Terror Jr

4 albums, 30 tracks



"Terror Jr"

Mar 14, 2019

Minimal And Trending Trap Pop Continues Unabated With ‘Unfortunately, Terror Jr’

Written by @taylor / 6 mins read

I never noticed Terror Jr standing out in the crowded Pop pantheon, and now that I’ve noticed them by digesting not only this latest effort, but some past records, I still would not be able to tell you what is special about the duo. The front-woman is a blond girl named Lisa Vitale who sings with auto-tune and adheres to hedonistic Trap styles made famous by ATL Rap, beats created and mixed with an emphasis on minimalism, thanks to the stewardship of David "Campa" Benjamin Singer-Vine. I guess beat artist Felix Snow left at some point, but you wouldn’t be able to tell from the music, since all the Eps basically sound the same, though fortunately, Unfortunately, Terror Jr benefits from a bit more polish and range. I say a bit, because these songs are boring man. I can’t relate to them much because I feel it’s mostly culturally appropriated bad girl music made for IG models who seesaw between drug highs and endorphin depletion, the type ‘champagne problem’ scene that I can barely stomach. But damn my personal feelings – if the music is awesome, then I eat it up, yet alas, I can’t applaud mediocrity dressed up as minimalism. What I can applaud are the joints that work, while admonishing the tracks that just lay there.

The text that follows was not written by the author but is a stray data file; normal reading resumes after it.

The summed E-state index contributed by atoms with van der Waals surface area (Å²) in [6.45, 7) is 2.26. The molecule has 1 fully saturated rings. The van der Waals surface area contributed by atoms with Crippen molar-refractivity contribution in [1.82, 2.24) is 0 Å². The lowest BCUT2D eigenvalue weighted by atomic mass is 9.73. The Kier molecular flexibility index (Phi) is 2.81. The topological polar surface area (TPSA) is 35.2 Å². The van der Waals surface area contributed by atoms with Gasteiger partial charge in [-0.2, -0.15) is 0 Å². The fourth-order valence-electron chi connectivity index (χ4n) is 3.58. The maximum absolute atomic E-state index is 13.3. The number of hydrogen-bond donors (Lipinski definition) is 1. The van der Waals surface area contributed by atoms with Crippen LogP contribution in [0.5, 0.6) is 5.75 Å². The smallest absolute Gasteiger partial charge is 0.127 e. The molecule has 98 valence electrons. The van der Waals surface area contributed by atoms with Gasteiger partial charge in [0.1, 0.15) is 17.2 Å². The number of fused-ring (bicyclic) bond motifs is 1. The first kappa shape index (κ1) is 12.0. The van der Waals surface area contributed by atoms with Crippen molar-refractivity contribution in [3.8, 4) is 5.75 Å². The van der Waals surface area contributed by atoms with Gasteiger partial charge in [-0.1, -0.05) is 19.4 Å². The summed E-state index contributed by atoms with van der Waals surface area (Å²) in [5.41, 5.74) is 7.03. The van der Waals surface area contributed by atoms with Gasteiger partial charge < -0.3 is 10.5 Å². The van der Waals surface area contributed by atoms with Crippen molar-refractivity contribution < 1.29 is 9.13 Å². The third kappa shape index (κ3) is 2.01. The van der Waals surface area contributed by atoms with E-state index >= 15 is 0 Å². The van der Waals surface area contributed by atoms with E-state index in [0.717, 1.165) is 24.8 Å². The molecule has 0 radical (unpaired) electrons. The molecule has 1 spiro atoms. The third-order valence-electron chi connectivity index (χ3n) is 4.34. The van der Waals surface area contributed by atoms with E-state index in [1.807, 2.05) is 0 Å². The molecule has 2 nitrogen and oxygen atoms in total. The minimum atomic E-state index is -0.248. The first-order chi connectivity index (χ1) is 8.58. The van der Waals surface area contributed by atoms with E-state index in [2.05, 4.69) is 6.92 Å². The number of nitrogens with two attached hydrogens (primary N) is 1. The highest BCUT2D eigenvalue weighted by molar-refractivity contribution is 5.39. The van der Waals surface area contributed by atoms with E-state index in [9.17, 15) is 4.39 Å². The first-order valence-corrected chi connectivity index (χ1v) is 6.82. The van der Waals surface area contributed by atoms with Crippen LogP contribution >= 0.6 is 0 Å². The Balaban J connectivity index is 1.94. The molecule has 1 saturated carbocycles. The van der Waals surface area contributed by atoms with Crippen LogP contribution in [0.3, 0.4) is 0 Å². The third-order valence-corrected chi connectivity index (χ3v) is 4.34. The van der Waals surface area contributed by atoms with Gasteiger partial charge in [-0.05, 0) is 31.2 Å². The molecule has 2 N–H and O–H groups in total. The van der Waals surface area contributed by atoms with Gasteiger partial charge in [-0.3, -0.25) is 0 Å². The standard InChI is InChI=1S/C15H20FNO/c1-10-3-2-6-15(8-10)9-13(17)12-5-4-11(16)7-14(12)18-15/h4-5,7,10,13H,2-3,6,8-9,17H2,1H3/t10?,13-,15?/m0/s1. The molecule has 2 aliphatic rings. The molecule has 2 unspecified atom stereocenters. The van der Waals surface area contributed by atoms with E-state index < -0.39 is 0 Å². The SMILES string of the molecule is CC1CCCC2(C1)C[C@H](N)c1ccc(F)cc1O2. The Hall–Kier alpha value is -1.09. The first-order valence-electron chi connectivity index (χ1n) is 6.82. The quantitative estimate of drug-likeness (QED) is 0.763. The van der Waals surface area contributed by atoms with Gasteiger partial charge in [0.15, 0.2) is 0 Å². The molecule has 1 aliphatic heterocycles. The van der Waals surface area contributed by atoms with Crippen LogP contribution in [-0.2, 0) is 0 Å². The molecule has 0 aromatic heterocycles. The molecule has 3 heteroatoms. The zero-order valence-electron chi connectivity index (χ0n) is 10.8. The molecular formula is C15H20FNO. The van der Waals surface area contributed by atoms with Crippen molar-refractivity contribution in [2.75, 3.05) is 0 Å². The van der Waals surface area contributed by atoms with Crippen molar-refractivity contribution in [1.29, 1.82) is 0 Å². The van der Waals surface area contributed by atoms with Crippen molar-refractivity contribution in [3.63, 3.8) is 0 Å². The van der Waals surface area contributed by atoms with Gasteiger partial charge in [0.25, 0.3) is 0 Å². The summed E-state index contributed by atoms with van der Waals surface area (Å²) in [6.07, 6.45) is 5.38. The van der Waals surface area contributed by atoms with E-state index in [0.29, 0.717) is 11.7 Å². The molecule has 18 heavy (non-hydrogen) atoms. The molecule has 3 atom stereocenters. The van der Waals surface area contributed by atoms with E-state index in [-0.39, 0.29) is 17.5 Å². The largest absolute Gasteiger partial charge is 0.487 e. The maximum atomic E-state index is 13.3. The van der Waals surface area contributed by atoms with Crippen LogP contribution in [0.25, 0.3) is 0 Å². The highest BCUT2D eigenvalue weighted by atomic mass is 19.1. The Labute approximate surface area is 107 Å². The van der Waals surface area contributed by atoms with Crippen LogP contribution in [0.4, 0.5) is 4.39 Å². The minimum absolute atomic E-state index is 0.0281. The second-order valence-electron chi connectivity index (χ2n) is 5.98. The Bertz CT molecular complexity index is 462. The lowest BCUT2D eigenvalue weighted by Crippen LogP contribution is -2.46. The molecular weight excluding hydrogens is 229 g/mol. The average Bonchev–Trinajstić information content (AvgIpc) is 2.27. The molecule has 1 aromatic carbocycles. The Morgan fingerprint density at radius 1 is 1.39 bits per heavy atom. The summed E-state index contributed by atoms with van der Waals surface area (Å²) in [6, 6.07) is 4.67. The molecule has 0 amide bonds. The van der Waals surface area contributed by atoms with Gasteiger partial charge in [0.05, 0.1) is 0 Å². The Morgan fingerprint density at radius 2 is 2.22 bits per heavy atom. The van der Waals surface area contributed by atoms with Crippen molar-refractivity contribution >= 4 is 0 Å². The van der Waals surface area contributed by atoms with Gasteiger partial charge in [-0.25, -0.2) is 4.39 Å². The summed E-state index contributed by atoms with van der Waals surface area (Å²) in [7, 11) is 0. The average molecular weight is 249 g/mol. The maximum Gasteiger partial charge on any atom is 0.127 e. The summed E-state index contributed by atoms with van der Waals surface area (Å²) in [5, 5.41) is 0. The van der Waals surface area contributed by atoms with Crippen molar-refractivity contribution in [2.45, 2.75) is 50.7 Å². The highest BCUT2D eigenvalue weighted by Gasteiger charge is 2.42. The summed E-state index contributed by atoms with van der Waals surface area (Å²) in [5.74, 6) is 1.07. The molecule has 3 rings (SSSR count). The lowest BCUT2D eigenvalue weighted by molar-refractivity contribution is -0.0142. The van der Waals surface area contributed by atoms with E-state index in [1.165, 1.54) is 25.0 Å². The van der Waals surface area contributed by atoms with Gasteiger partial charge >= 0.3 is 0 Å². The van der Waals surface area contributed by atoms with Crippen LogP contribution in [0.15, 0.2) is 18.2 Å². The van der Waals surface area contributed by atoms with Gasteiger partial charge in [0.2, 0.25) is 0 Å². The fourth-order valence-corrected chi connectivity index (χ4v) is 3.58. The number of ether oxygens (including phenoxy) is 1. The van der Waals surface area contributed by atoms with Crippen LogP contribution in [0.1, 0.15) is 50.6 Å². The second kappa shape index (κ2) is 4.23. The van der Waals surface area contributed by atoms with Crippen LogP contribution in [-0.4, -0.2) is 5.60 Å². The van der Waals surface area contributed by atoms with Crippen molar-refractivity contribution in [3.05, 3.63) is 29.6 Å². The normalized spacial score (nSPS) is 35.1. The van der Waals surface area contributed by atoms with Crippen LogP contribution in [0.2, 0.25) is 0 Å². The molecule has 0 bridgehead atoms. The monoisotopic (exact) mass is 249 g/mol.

Some Music Is Vaguely Reminiscent Of The Trip Hop Of Portishead